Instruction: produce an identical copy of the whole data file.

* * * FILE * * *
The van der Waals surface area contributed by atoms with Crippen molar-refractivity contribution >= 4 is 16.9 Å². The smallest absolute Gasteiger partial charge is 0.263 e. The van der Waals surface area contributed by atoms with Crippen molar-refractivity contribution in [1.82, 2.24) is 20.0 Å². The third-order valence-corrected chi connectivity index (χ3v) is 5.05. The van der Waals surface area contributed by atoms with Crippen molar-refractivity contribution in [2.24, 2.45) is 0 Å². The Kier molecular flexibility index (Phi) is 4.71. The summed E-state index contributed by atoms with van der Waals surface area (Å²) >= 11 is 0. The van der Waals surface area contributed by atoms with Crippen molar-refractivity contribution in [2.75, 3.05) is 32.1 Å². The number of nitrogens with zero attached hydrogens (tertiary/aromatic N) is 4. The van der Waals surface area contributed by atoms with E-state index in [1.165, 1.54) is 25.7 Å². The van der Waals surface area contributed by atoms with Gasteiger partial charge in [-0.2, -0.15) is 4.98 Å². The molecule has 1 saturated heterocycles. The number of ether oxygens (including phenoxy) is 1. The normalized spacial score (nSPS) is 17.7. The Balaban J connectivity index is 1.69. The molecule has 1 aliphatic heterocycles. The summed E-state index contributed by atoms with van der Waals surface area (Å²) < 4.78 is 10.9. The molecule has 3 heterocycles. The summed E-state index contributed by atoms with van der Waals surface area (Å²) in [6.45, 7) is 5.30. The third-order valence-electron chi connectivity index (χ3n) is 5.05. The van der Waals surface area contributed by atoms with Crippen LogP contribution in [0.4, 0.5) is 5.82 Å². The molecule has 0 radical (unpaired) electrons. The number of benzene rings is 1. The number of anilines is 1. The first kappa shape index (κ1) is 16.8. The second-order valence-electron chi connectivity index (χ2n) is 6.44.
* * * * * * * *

The van der Waals surface area contributed by atoms with Crippen molar-refractivity contribution >= 4 is 16.9 Å². The smallest absolute Gasteiger partial charge is 0.263 e. The van der Waals surface area contributed by atoms with Crippen molar-refractivity contribution in [1.82, 2.24) is 20.0 Å². The third-order valence-corrected chi connectivity index (χ3v) is 5.05. The van der Waals surface area contributed by atoms with Crippen molar-refractivity contribution in [2.24, 2.45) is 0 Å². The Kier molecular flexibility index (Phi) is 4.71. The summed E-state index contributed by atoms with van der Waals surface area (Å²) >= 11 is 0. The van der Waals surface area contributed by atoms with Crippen molar-refractivity contribution in [2.75, 3.05) is 32.1 Å². The number of nitrogens with zero attached hydrogens (tertiary/aromatic N) is 4. The van der Waals surface area contributed by atoms with E-state index in [1.165, 1.54) is 25.7 Å². The van der Waals surface area contributed by atoms with Gasteiger partial charge in [-0.2, -0.15) is 4.98 Å². The molecule has 1 saturated heterocycles. The number of ether oxygens (including phenoxy) is 1. The normalized spacial score (nSPS) is 17.7. The Balaban J connectivity index is 1.69. The molecule has 1 aliphatic heterocycles. The summed E-state index contributed by atoms with van der Waals surface area (Å²) < 4.78 is 10.9. The molecule has 3 heterocycles. The summed E-state index contributed by atoms with van der Waals surface area (Å²) in [6.45, 7) is 5.30. The third-order valence-electron chi connectivity index (χ3n) is 5.05. The van der Waals surface area contributed by atoms with Crippen LogP contribution in [0.4, 0.5) is 5.82 Å². The molecule has 0 radical (unpaired) electrons. The number of benzene rings is 1. The number of anilines is 1. The first kappa shape index (κ1) is 16.8. The second-order valence-electron chi connectivity index (χ2n) is 6.44.